Nearby is a handy movable bench, painted in the blue that is used throughout the garden. (I think I need a couple of those!  Imagine placing them near bulbs in spring, in a shady nook in summer, or filled with pumpkins and situated in a bare spot of the garden in autumn.)  Pick a spot and gaze.  Wherever you look, it is post-card perfect. 

The immense boxwood parterre shown in this photo has a duplicate on the other side.  I’m glad the clipping job isn’t mine!  Parterres were designed to be viewed from an upper story.  This intricate pattern is one of the most famous in France.  There are other interesting topiaries throughout the garden. On the outer sides of the parterre halves, broad allees with twined branches overhead invite visitors to stroll in the shade. Up a few wide steps, two matching squares side the central path.  Diagonals divide the squares into four equal parts of lawn, with hellebores, regal lilies, and camassia providing seasonal blooms. This is the Terrasse des berceaux.

Next is the staircase of the double-headed lions, relics that have stood there since the 17th century.  They lead to theTerrasse des bassins, two larger squares that are each divided into four squares by paths leading to two central rectangular ponds.  The flowers on this level are along the wall of the next level, forming a wide border that contains anemones, cardoon, perovskia, and more. 

Climb more steps on the far right to walk through the raspberry rows, with clematis on the walls and fragrant magnolias.  On the far left, climb steps to the potager, where fall crops of lettuces and alliums, tomatoes, arugula, melons, squashes are still growing in early autumn.

Next is the Pavilion Terrace, with delightful, but useful “sheds” with bright blue doors.  One is used to house the gardeners’ equipment and tools, but the other is a surprise.  Inside, the walls are lined with reflective seashells that give enough light for visitors to climb the ladder to the upper story.  A tall chair awaits in front of a small window that opens onto the view of much of the garden.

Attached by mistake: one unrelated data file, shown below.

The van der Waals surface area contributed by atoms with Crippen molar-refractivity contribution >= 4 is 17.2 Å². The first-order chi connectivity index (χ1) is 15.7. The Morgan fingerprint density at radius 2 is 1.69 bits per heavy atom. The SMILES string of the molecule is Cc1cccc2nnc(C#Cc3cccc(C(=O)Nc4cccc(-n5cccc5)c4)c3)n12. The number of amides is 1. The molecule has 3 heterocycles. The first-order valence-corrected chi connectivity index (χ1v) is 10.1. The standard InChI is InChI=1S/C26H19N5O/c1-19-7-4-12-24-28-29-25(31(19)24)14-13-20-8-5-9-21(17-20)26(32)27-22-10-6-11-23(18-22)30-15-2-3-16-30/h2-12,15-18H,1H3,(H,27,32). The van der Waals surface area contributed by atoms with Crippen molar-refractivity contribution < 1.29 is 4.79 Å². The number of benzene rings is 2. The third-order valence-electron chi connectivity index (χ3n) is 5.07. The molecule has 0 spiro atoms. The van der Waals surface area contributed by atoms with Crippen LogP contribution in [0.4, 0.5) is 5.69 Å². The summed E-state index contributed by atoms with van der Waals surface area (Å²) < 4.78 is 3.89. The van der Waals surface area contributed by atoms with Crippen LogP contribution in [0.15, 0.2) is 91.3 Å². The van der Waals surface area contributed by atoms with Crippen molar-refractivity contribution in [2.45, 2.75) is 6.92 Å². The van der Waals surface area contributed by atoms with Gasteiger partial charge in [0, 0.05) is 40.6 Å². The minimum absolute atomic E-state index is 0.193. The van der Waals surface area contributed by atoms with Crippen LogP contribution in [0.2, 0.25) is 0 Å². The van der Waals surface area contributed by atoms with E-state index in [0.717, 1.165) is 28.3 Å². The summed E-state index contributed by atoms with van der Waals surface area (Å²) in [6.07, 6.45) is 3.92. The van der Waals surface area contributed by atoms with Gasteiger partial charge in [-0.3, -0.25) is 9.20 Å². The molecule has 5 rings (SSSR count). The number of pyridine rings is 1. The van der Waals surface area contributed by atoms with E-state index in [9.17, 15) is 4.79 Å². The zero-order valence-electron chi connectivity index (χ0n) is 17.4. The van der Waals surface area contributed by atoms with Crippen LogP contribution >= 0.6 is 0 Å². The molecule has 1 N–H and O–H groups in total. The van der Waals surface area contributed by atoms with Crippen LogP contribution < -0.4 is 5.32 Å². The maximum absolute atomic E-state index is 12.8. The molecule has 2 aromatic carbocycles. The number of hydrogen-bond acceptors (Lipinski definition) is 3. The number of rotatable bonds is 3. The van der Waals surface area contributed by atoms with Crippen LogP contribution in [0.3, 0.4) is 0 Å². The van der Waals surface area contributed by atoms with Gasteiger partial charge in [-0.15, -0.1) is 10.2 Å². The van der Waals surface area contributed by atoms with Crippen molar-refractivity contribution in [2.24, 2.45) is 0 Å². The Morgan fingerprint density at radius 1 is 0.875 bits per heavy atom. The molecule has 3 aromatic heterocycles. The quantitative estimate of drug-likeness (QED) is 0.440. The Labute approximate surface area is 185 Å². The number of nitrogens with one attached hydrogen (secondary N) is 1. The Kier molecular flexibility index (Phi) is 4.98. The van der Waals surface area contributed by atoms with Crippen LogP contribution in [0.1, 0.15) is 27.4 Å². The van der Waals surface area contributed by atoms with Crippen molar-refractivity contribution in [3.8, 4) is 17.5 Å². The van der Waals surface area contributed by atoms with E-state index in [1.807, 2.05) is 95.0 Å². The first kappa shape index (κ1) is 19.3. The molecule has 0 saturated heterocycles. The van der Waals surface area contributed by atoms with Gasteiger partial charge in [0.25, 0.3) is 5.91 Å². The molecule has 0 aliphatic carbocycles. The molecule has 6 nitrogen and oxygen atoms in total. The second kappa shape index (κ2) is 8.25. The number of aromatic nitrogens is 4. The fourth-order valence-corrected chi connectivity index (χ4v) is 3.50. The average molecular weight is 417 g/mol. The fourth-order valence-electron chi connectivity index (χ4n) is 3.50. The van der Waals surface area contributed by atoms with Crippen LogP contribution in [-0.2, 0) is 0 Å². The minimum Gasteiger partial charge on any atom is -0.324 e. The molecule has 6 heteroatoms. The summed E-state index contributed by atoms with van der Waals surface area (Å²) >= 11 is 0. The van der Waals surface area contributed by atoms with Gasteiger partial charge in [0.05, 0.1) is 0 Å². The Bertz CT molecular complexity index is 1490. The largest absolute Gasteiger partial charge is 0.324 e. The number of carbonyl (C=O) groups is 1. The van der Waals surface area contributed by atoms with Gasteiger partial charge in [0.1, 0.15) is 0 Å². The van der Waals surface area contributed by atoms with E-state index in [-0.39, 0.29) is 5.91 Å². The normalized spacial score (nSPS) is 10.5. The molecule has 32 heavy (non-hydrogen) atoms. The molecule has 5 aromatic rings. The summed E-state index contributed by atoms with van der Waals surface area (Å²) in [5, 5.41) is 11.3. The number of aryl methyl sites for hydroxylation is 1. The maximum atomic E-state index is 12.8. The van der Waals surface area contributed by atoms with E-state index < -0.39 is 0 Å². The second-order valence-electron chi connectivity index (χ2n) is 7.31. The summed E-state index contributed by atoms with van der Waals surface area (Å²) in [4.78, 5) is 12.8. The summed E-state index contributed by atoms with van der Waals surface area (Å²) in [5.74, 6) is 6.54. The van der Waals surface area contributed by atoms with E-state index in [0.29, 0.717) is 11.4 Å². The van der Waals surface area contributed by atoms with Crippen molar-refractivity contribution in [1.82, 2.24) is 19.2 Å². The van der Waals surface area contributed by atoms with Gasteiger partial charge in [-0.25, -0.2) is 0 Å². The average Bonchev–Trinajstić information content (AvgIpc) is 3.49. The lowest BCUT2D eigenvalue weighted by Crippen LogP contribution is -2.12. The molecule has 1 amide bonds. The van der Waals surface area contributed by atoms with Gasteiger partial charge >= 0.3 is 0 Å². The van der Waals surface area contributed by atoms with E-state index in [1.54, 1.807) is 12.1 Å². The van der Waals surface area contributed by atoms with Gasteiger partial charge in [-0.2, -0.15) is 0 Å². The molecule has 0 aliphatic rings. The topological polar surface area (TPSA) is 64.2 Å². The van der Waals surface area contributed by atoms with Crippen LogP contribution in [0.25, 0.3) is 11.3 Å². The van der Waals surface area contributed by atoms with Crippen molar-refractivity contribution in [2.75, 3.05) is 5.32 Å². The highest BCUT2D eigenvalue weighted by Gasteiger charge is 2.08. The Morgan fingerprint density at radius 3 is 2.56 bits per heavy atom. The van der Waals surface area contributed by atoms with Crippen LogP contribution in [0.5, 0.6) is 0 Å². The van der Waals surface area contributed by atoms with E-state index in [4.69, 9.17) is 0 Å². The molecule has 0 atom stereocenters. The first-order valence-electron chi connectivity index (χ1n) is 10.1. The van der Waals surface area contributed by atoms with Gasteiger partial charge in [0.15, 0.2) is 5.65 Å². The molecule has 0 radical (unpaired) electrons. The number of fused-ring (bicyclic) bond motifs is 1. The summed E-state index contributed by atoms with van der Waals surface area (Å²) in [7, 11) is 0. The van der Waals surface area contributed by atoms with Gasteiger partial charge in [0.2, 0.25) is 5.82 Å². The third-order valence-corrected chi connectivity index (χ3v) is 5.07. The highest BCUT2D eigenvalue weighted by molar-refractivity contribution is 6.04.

A few more steps on the central path bring one to the Fountain Terrace.  I liked the way dainty fleabane was allowed to flower in cracks at the sides of the steps, softening the harsh stone and adding a bit of magic.  Fleabane was an essential herb in olden days, and it is lovely that it has thrived to the present. 

At each end is beautiful stonework. The abundance of carved stone, including the intricate balusters below, indicate massive wealth.

All across the wall to the next terrace, beautifully clipped shrubbery adds depth, texture and interest. 

The final set of steps lead to the massive iron Geslin gates, also from the 17th century.  Look through them for the view of the “Grand Perspective” where clipped hornbeam hedges fade into the distance. 

Surprisingly, because of the rise in the terraces, looking back toward the chateau does not give the entire picture of the gardens. 

Returning to the gravel patio by way of one of the allees, one turns left to visit the 14th century church dedicated to St. Ann.  Surrounding it is a rose garden and behind is a medieval well that was said to cure eye sores.